Source Department of Molecular Gastroenterology and Hepatology, Kyoto Prefectural University of Medicine, Kyoto Department of Internal Medicine and Gastroenterology, Tokyo Women's Medical University Department of Gastroenterology, Graduate School of Medicine, The University of Tokyo, Tokyo Center of Gastroenterology and Hepatology, Saiseikai Suita Hospital, Suita Department of Gastroenterology and Hepatology, Kochi Medical School, Kochi Digestive Disease and Life-style Related Disease Health Research, Human and Environmental Sciences, Kagoshima University Graduate School of Medical and Dental Sciences, Kagoshima Department of Gastroenterology, Otsu Municipal Hospital, Otsu Center of Liver Diseases, Kawasaki Hospital, Kawasaki Medical School, Okayama Department of Hepatology, Nanpuh Hospital, Kagoshima, Japan.
Aim: Non-alcoholic steatohepatitis (NASH) can progress to hepatocellular carcinoma (HCC). We aimed to examine the clinical and pathological course of how NASH progresses to HCC.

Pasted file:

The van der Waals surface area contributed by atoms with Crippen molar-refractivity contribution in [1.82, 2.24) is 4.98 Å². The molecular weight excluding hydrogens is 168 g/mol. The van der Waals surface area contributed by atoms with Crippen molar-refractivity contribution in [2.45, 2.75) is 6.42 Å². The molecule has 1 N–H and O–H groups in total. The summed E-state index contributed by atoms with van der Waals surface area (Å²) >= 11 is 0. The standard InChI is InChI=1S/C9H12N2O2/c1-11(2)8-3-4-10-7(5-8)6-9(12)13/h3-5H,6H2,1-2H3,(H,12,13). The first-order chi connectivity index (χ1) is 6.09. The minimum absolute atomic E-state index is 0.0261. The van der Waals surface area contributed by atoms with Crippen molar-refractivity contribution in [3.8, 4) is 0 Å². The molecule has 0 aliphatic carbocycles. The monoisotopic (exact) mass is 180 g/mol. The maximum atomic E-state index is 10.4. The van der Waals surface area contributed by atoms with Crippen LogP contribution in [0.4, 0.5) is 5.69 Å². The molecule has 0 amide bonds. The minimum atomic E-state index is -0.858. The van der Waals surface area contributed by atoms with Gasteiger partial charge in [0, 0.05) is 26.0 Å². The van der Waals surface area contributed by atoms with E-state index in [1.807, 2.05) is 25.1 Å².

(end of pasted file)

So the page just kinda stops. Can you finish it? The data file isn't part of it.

Methods: In this retrospective multicenter study conducted in Japan, we examined 19 patients (53% female), who had been previously diagnosed with histologically proven NASH and developed HCC during the follow-up period. The median age of the patients at the time of initial diagnosis of NASH was 65 years.
Results: NASH progressed to HCC after a median follow-up period of 3.8 years (range: 0.5-11.6 years). All patients had been identified as having HCC during screening, which included 12 patients assessed by ultrasound, four patients assessed with computerized tomography, two patients that underwent serum des-γ-carboxy prothrombin testing and one patient that underwent serum α-fetoprotein testing. The median diameter of HCC tumors was 1.8 cm (range: 0.8-3.0 cm). The majority of patients (n = 13; 68%) presented with only one HCC tumor. The stage of liver fibrosis was significantly more advanced at the time of diagnosis of HCC than at the time of initial diagnosis of NASH, whereas there were no significant differences in the degree of steatosis.
Conclusion: Screening for HCC with imaging is necessary not only in NASH patients with advanced fibrosis, but also in those with less advanced forms of fibrosis, particularly if they are old men. Liver fibrosis progresses to a more advanced stage during the development of HCC in NASH patients.